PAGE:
HART response to incorrect statements from Fraser Myers, published by Spiked

Spiked has published a spiteful article by Fraser Myers that claims HART is “notorious for its anti-vax statements”. This follows a debate between him and Andrew Bridgen MP on GB News in which Bridgen brought along facts and Myers repeated the phrase “anti-vax conspiracy theory” numerous times. In turn, the debate had come about after Myers had published a shoddy attack — short on facts and heavy on invective — on Bridgen a week previously.  The Spiked article was brutally dismembered by Will Jones at Daily Sceptic. 

Perhaps stung by this, Myers produced the offending article, bringing HART into the picture after we asked for clarification about funding that Spiked had previously received from Pfizer. Nick Dixon, also of Daily Sceptic, has attempted to triangulate the state of play. We have written a longer piece about this episode; numerous others have opined on the matter. David Paton stated that Myers “would have more credibility in this debate if Spiked addressed their inexcusable support for sacking unvaccinated care workers” having supported this policy in July 2021.

Myers’ unpleasant statement about HART sits alongside various incorrect facts.  We are happy to put the record straight and — as Myers has stated that this is his final word on the matter — we are pleased that this debate can be put to bed… unless, of course, Myers was just shooting from the hip with that statement and intends to continue the discussion.

  1. Myers claims it is wrong to call the vaccines experimental. The injections were always experimental, which was why Pfizer’s Chief Scientific Officer described Israel as a “sort of laboratory” for the covid vaccines and why the world eagerly awaited evidence that they might work. The Pfizer phase 3 trial for safety does not officially conclude until 31st December 2023, but they destroyed the control by offering them the vaccine so the proper phase 3 safety studies will never complete. The safety aspect of Pfizer’s pregnancy, immunocompromised and myocarditis/pericarditis studies do not complete until 31st March 2026. The appropriate phase 0 pre-clinical work to measure the amount of spike protein produced in the body and how long it lasts has still not been done, or has not been made public.
  2. Myers claims it was wrong to call the injections a gene therapy simply because they are not thought to alter a person’s DNA. According to Moderna’s filing in June 2020 “mRNA has been characterised as a Gene Therapy Medicinal Product.” BioNTech agreed in a filing in March 2020 saying, “mRNA therapies have been classified as gene therapy medicinal products.” Do these companies not know what they’re talking about?
  3. Myers quotes early safety data saying that there were 139 adverse reactions in the vaccine arm and 97 in the placebo arm, claiming that it “isn’t an enormous difference”. These figures are from table 2 of the paper he references but he has not read the whole of table 2. This works out at an extra 12.5 events per 10,000 participants, which is 1 in 800 and exactly what Bridgen claimed. In the UK that would account for 52,000 such injuries after the second dose alone and would be properly defined as “uncommon” not “rare”. It is worth remembering that this terminology is designed for describing the harms from drugs given for treating people who are already sick. Serious harm caused to healthy people at a rate of 1 in 800 is totally unacceptable. Remember these were only the worst adverse events –  life changing events, hospitalisations or deaths – which had all occurred during the short period of follow up at the very beginning of the safety trials. There had only been a median of 2 months follow-up at that point. For some participants the ink was metaphorically still wet on their consent forms. Any events that occurred after the cut off were not included in the study. He is right that others have criticised that paper but none of the critics have attempted their own analysis to estimate the scale of harm. It is also worth noting that this is a very high rate of serious adverse events — more frequent than 1 in 1,000 is properly termed ‘uncommon’ rather than ‘rare’ and certainly not ‘very rare’.  Assuming a similar adverse reaction rate for later doses, such a rate would amount to over a hundred thousand such serious adverse events in the UK after 151 million jabs.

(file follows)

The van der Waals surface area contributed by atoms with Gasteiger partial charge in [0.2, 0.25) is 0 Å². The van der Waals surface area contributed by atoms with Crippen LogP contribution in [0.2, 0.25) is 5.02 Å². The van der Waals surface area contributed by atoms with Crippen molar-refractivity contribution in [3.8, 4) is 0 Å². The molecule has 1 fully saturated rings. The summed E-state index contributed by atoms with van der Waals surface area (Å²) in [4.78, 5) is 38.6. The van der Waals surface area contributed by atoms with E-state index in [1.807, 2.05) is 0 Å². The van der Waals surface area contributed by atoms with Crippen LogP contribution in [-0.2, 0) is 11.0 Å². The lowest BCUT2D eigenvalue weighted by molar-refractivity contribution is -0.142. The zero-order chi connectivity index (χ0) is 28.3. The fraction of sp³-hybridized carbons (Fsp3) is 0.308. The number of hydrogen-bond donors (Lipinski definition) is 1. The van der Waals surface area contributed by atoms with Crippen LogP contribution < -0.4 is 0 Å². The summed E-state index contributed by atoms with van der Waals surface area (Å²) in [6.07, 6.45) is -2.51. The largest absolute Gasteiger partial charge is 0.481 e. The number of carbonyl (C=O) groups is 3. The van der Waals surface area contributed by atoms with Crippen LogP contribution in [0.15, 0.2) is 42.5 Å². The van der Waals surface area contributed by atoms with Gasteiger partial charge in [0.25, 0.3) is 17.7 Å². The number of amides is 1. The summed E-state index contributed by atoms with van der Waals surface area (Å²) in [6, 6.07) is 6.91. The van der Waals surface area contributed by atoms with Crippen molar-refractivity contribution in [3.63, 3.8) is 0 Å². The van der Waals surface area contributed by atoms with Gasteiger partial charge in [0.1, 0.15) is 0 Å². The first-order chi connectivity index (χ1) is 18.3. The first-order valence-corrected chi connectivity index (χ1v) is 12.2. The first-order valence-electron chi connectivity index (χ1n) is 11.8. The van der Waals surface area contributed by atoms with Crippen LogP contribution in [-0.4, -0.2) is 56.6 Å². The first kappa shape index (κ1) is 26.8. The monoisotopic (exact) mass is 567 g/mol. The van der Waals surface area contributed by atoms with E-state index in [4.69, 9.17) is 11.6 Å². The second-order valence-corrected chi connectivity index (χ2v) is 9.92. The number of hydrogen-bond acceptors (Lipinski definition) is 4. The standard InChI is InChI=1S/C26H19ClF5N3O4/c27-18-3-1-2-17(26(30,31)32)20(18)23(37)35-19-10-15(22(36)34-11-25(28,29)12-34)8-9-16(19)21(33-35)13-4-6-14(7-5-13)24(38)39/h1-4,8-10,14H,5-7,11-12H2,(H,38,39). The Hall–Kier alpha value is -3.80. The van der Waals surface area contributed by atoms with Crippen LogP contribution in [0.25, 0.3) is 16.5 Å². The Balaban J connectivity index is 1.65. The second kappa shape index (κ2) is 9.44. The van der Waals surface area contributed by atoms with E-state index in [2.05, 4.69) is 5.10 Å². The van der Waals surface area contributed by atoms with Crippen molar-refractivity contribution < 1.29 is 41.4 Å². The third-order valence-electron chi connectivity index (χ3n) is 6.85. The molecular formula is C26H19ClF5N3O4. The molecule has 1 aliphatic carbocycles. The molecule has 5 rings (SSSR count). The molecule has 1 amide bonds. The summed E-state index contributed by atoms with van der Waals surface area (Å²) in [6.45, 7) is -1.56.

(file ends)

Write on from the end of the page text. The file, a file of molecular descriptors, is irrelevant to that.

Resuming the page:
4. Myers then complains that 1 in 800 refers to the number of events, not the number of people affected. The same paper points out that the published trial data is inadequate to make that assessment. FDA data showed twice as many vaccine recipients had multiple adverse events as placebo participants which further suggests a genuine issue here.
  5. Myers then claims the number needed to vaccinate (“NNV”) calculations from UKHSA were based on 2023 data. That is not correct: they were based on data from July 2022. At the time vaccines were still being pushed on the whole population. The estimates they calculated of thousands to hundreds needing to be vaccinated to prevent a serious hospital admission tally well with the estimates HART carried out for the NNV to prevent a single death from the Delta wave, using UKHSA’s own data.

HART can cite multiple other sources to evidence the claim that the covid injections were harmful and caused deaths, but what do we know? Myers has, after all, declared that HART is “notorious for its anti-vax statements”. But at least we’ve looked into the matter and attempted to shed light on some very iffy claims made by the authorities. If that has saved one person from suffering an unnecessary adverse effect, our consciences are clear — we will sleep well knowing we did what we could. 

Others, however, will have to look themselves in the mirror for evermore and know what they have done.

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